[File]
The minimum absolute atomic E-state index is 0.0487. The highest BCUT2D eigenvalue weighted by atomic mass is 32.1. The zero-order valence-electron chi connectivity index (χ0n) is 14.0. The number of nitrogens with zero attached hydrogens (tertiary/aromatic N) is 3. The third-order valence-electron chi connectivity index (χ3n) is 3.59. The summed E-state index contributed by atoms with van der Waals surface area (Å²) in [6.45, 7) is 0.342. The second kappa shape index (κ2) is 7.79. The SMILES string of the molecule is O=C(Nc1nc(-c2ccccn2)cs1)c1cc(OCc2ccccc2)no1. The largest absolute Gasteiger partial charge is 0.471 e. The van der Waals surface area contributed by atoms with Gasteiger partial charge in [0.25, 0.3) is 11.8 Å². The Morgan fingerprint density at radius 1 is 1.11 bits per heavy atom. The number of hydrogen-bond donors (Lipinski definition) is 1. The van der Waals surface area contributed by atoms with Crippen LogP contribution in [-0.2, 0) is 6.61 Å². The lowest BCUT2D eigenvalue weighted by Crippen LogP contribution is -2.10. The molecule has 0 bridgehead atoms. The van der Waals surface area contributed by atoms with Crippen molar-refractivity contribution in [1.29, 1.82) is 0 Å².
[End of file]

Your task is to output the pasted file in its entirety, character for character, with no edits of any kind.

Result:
The minimum absolute atomic E-state index is 0.0487. The highest BCUT2D eigenvalue weighted by atomic mass is 32.1. The zero-order valence-electron chi connectivity index (χ0n) is 14.0. The number of nitrogens with zero attached hydrogens (tertiary/aromatic N) is 3. The third-order valence-electron chi connectivity index (χ3n) is 3.59. The summed E-state index contributed by atoms with van der Waals surface area (Å²) in [6.45, 7) is 0.342. The second kappa shape index (κ2) is 7.79. The SMILES string of the molecule is O=C(Nc1nc(-c2ccccn2)cs1)c1cc(OCc2ccccc2)no1. The largest absolute Gasteiger partial charge is 0.471 e. The van der Waals surface area contributed by atoms with Gasteiger partial charge in [0.25, 0.3) is 11.8 Å². The Morgan fingerprint density at radius 1 is 1.11 bits per heavy atom. The number of hydrogen-bond donors (Lipinski definition) is 1. The van der Waals surface area contributed by atoms with Crippen LogP contribution in [-0.2, 0) is 6.61 Å². The lowest BCUT2D eigenvalue weighted by Crippen LogP contribution is -2.10. The molecule has 0 bridgehead atoms. The van der Waals surface area contributed by atoms with Crippen molar-refractivity contribution in [1.29, 1.82) is 0 Å².